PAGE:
This is a perfect example of how the media is using its power of resistance to push flow, a greater emphasis on conflict than on cooperation among people, institutions, and situations.

Directly after the election, the media started pushing the Kremlin Conspiracy theory claiming that President Trump was “under investigation” by the FBI, stoking the anger of the viewers for months on end, until last Thursday when former FBI director James Comey finally was forced to admit under oath that Trump was never personally under investigation and there was no Russia/Trump collusion.

Many people breathed a sigh of relief hoping that this situation would die down and that we could hear more information from the media about other subjects.

It didn’t take long for the media to pick up the ball again and while we were still discussing the shooting in Virginia the media was multi-tasking.

Wednesday on MSNBC’s “The Rachel Maddow Show,” host Rachel Maddow reacted to news that James Hodgkinson; the now-deceased alleged shooter in Virginia was a fan of her program.

Maddow referenced a Hodgkinson letter to the editor that appeared in the July 29, 2012 edition of the Belleview (IL) News-Democrat, but denied having received correspondence Hodgkinson.

“He once submitted a letter to the editor that cited statistics about political donations that he says he heard on this TV show because he said he watched this TV show,” she said. “I should tell you we went through our correspondence today as soon as we got his name, as soon as we got that detail about him. We didn’t find evidence he ever sent anything to this show or tried to contact us at all.”

During the re-air of her program at 12 a.m. ET, the segment did not air. Instead, the opening segment was a replay of a May 26 segment about allegations of President Donald Trump and his associates having ties with the Russian government.

The New York Times and the Los Angeles Times both ran hit pieces against Trump saying that his behavior with Comey could be compared to the sexual Harassment that Anita Hill claimed she received from Clarence Thomas.

In fact, the headline that was published in the New York Times was “James Comey and the Predator in Chief.”

Niccole Serratore wrote:

“As I listened to James B. Comey, the former F.B.I. director, tell the Senate Intelligence Committee about his personal meetings and phone calls with President Trump, I was reminded of something: the experience of a woman being harassed by her powerful, predatory boss. There was precisely that sinister air of coercion, of an employee helpless to avoid unsavory contact with an employer who is trying to grab what he wants.”

The Los Angeles Times continued to push the harassment charge by saying “when Comey appeared Thursday before the Senate Intelligence Committee, he was treated in a way that was reminiscent of how the Senate Judiciary Committee treated Anita Hill so many years ago, when she alleged sexual harassment by Supreme Court nominee Clarence Thomas.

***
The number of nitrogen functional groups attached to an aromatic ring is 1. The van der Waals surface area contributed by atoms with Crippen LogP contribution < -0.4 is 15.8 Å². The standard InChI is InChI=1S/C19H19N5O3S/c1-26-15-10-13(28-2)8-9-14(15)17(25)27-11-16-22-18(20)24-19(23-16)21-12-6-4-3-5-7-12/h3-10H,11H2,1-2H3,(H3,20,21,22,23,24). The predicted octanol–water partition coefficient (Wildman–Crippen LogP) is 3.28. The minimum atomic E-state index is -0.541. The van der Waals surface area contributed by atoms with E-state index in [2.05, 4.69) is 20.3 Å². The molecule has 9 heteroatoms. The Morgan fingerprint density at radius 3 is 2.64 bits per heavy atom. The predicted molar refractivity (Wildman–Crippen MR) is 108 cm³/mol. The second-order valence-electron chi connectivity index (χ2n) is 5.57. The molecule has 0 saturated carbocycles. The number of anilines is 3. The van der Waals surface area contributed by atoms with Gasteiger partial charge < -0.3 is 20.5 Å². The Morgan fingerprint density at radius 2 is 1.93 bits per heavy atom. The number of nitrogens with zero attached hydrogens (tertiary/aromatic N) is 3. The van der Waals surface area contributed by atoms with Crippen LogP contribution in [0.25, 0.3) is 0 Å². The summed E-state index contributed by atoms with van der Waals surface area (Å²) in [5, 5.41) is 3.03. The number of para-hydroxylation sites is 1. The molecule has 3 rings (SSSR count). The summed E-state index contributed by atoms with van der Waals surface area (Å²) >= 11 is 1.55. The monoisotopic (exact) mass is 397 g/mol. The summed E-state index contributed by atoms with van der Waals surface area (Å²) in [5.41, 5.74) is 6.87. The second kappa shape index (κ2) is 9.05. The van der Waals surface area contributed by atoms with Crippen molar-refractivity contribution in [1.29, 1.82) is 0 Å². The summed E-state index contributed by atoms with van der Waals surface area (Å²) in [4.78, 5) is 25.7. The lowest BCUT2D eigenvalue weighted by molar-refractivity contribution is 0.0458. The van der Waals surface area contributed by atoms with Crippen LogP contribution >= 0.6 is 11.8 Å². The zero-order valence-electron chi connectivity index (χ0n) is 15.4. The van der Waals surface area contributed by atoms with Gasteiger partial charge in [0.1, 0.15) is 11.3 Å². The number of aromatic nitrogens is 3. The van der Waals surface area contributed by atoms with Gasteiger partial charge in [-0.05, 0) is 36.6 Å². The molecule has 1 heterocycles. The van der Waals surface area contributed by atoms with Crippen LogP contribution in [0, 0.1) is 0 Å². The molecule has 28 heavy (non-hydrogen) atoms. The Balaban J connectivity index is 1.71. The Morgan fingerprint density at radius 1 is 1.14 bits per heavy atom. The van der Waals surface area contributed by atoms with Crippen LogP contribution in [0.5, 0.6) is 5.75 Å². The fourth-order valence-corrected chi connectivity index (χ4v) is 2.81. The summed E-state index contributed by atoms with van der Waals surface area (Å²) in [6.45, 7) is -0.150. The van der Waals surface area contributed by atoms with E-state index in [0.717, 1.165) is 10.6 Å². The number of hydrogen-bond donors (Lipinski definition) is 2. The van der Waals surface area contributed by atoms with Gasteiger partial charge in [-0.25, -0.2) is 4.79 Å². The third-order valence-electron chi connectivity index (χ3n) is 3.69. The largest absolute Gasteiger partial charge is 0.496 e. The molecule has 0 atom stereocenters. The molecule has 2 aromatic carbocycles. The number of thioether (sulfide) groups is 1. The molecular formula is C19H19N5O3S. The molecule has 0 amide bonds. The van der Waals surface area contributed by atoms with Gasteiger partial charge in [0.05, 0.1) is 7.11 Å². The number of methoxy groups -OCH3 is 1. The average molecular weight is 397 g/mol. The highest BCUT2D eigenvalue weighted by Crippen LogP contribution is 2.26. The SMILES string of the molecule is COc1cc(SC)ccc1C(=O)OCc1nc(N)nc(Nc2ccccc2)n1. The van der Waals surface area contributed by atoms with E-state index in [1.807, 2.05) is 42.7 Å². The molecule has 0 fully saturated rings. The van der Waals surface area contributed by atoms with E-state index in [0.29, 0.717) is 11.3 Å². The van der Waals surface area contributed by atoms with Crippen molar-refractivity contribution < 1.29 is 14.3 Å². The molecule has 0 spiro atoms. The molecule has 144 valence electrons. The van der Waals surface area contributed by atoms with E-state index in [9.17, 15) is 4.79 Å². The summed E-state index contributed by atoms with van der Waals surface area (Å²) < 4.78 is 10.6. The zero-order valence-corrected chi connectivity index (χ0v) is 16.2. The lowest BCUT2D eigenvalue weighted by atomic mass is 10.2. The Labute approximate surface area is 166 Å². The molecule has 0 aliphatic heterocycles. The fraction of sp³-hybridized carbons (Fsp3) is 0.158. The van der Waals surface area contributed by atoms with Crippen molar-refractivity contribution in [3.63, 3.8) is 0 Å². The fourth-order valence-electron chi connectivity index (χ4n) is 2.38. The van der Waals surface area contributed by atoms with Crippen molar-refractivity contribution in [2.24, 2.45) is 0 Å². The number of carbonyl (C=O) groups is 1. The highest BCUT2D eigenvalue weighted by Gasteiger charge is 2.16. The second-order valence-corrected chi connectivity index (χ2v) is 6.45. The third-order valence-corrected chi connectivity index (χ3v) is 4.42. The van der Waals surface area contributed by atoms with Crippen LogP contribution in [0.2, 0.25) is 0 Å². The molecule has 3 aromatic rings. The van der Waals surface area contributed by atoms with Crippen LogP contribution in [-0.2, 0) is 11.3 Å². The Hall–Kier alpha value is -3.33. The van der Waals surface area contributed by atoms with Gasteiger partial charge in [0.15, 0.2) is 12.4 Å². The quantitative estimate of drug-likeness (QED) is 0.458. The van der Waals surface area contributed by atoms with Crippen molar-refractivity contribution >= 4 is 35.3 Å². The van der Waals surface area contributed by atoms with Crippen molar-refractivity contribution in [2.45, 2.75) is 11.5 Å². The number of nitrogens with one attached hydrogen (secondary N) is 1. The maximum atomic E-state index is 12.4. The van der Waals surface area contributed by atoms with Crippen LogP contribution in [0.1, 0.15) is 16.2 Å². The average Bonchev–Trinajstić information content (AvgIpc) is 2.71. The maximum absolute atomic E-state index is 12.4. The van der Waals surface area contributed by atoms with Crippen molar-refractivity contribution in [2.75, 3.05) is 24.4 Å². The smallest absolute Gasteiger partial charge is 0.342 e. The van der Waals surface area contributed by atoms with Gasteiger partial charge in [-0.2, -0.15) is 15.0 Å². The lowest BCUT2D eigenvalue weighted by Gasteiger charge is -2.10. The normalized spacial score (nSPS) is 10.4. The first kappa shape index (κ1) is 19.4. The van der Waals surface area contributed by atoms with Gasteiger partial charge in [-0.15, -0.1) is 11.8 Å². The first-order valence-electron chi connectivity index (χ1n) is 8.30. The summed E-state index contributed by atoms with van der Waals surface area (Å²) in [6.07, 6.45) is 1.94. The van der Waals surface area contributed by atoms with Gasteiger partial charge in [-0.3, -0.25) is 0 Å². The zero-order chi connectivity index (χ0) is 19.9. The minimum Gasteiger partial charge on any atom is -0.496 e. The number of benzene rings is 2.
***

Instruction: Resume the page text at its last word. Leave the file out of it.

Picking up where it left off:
Why didn’t you speak out at the time? Why did you take phone calls from him after that? Why didn’t you quit?

“You’re big, you’re strong,” said Sen. Dianne Feinstein. “I know the Oval Office, and I know what happens to people when they walk in. There is a certain amount of intimidation. But why didn’t you stop and say, ‘Mr. President, this is wrong and I cannot discuss this with you?’”

“Great question,” Comey replied. “Maybe if I were stronger I would have. I was so stunned by the conversation that I just took it in.”

Here we have two news papers couching a senate hearing in some tawdry comparison to predatory sexual harassment. Comey was no fragile flower – but was he that frightened of Trump?

The New York Times reporter even included a dinner date with both Trump and Comey where Trump looked at him and said “I need loyalty, I want your loyalty.”

Both articles were all put together about as intelligently as a script for the movie, 50 Shades of Grey.

The media later reported that special counsel Robert Mueller is reportedly investigating whether Trump tried to obstruct justice by firing the former FBI director because of the Russia probe.

So the cycle is starting again.

When there is a pattern of behavior on the part of media practitioners that repeatedly finds them jumping to conclusions, acting as advocates, making assumptions based on previous experience rather than the evidence at hand, and approaching their assignments with preconceived notions of what is happening and how the event should be depicted… when they have this pattern of behavior, we can say they are acting as propagandists. They may be doing it unconsciously, but at the moment it is a hard sell for those who see this as a sickening attempt to promote an insurrection.